Pietro degli Ingannati

(Venice c. 1515 - c. 1550 Venice)

Holy Conversation in a Landscape, c. 1535

oil on panel, 118 x 176 cm (46.46 x 69.29 inches)

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Pietro degli Ingannati

(Venice c. 1515 - c. 1550 Venice)

Holy Conversation in a Landscape, c. 1535

oil on panel, 118 x 176 cm (46.46 x 69.29 inches)

Re: 855

Provenance: Soranzo collection, Private collection


G. Gronau, L’ultimo pittore belliniano, in “L’Arte”, XXXVI, 1933, VI, pp. 415-431 (pp. 419, fig. 5, 421-422, nota 3)

B. Berenson, Italian Pictures of the Renaissance. A list of the principal artists and their works with an index of places. Venetian School, London 1957, I, p. 92, fig. 620

F. Heinemann, Giovanni Bellini e i Belliniani, Venice 1962, I, p. 110, n. S. 150 bis 

P. Caccialupi, Pietro degli Ingannati, in “Saggi e memorie di storia dell’arte” 11, 1978, pp. 21-43 (pp. 27-28, 35, fig. 15)

F. Heinemann, Giovanni Bellini e i Belliniani, III, Supplemento e ampliamenti, Hildesheim, Zürich, New York 1991, p. 41, n. S. 150 bis, p. 217, fig. 76

G. Tagliaferro, voce Ingannati, Pietro degli, in Dizionario biografico degli italiani, 62, Rome 2004, pp. 355-356 (p. 356)

A. Tempestini, Giovanni Bellini e i pittori belliniani, Florence 2021, p. 186, n. 554a 


In front of a landscape enclosed on the left by a rocky outcrop covered in lush vegetation, but which on the opposite side unfolds towards a towered city and the blue mountains on the horizon, the figures of Mary and Child stand out, in the centre of a group that also includes St. Joseph, two young saints in luxurious clothing[1], and on the right Jerome and John the Baptist. The latter in particular holds up the cross to Jesus, a sign of the premonition of death.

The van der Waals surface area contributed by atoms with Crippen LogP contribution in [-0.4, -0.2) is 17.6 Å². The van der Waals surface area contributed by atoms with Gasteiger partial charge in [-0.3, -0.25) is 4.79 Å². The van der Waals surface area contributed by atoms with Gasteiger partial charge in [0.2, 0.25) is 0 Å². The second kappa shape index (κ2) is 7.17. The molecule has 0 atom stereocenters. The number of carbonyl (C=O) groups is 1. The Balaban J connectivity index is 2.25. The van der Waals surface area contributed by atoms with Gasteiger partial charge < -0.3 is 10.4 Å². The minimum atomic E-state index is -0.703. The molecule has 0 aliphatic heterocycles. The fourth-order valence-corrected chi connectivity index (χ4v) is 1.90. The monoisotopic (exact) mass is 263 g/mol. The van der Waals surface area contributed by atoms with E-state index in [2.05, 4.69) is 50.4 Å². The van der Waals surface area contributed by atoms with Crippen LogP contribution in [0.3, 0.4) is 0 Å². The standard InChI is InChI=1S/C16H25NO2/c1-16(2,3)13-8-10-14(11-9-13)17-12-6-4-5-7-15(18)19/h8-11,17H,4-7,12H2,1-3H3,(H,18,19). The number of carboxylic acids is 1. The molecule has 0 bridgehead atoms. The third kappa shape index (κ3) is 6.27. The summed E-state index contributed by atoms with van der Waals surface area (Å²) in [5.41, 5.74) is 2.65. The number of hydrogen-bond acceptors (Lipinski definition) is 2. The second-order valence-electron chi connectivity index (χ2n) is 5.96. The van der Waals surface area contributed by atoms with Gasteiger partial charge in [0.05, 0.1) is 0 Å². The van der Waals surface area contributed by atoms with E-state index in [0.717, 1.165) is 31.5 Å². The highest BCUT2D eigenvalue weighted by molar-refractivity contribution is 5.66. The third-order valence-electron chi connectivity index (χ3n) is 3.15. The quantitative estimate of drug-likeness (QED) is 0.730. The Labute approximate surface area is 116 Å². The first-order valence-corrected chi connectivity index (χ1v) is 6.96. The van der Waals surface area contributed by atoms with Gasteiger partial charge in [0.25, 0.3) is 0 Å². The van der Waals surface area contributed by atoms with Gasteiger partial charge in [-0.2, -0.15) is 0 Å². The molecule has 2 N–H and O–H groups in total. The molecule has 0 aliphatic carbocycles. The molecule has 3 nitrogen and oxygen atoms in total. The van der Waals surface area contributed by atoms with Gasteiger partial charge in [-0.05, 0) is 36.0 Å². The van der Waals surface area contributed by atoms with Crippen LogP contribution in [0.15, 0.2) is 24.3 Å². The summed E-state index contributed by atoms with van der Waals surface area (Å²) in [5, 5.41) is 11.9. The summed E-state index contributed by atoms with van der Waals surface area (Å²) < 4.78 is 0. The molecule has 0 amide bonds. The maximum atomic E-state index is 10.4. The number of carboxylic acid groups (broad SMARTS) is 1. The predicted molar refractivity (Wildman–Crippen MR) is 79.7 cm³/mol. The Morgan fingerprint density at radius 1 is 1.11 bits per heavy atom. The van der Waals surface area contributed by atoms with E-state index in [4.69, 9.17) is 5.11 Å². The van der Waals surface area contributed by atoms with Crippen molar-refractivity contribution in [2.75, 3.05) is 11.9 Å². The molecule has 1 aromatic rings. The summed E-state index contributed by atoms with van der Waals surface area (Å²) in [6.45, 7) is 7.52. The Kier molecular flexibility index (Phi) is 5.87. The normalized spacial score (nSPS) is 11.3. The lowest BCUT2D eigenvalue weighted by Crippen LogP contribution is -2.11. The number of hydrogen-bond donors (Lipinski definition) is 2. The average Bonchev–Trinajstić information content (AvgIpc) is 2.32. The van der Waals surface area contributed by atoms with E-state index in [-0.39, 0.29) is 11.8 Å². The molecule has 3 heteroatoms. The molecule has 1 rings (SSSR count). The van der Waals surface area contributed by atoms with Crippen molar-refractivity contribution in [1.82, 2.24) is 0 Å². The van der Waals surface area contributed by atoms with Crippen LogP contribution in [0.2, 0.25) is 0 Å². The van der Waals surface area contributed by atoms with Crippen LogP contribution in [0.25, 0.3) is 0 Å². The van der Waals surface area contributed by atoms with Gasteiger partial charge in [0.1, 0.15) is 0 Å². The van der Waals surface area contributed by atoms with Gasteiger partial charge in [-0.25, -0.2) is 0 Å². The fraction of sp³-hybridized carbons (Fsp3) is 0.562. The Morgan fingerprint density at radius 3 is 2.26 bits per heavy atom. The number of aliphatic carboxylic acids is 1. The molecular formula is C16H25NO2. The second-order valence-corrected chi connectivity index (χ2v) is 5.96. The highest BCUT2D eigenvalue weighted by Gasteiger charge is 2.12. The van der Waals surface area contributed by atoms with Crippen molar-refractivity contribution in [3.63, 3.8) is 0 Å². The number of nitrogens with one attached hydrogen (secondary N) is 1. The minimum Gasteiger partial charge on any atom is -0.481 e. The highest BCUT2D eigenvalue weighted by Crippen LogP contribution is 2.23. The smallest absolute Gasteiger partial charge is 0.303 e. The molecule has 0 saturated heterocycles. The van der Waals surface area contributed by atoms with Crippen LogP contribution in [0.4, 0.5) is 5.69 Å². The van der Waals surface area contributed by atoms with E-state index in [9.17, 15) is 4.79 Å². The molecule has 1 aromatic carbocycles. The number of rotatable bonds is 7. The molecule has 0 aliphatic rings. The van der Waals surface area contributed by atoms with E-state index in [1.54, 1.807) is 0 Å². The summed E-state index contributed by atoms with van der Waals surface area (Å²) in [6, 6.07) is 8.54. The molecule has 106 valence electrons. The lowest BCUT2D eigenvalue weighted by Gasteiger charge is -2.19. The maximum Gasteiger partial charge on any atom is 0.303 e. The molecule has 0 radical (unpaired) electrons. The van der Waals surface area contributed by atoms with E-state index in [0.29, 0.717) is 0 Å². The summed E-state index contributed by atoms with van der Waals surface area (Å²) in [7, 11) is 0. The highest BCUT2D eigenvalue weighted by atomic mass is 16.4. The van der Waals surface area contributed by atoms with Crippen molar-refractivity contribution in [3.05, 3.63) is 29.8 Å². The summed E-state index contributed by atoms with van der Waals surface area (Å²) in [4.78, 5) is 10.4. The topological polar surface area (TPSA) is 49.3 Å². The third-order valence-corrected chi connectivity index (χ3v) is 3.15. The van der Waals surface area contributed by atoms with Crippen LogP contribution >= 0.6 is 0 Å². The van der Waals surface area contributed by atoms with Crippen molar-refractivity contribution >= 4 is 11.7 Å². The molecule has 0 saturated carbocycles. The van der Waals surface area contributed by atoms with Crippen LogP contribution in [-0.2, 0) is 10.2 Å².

As Georg Gronau already said in 1933, the painting certainly represents the apex of the activity known to us by the Venetian painter Pietro degli Ingannati[2]. It is no coincidence that when the panel was auctioned at Christie's[3] in London in December 1931 - a particularly important auction, as paintings from the collection of the Princess Louise were also presented there - it was catalogued as a work by Jacopo Palma the Elder; the same reference, moreover, is derived from an 18th-century inscription on the back of the panel, which also attests to its provenance from the sumptuous collection of the Venetian Soranzo family. Pietro degli Ingannati was nevertheless an artist known to scholars for having interpreted and united in his manner the suggestions that came to him from the Venetian masters immediately preceding him, as well as from his contemporaries.

Too young in all probability to have learned his trade directly at the school of Giovanni Bellini - Gronau called him 'the last Bellinian painter'[4], but the earliest document certifying him as a master is the contribution he made to the "Fraglia dei pittori veneziani" in 1530[5], a sign that Pietro was probably born around 1510 -, the painter initially approached the late interpreters of Giambellino's manner, such as Vincenzo Catena and Francesco Bissolo, during his career. Later on, Pietro converted to the manner of Giorgione and the young Titian - and with regard to our painting, Paola Caccialupi has pointed out the references in the landscape to the Cadore painter's Pastoral Concert [6]- and finally approached Jacopo Palma in the definition of the characters' physiognomies.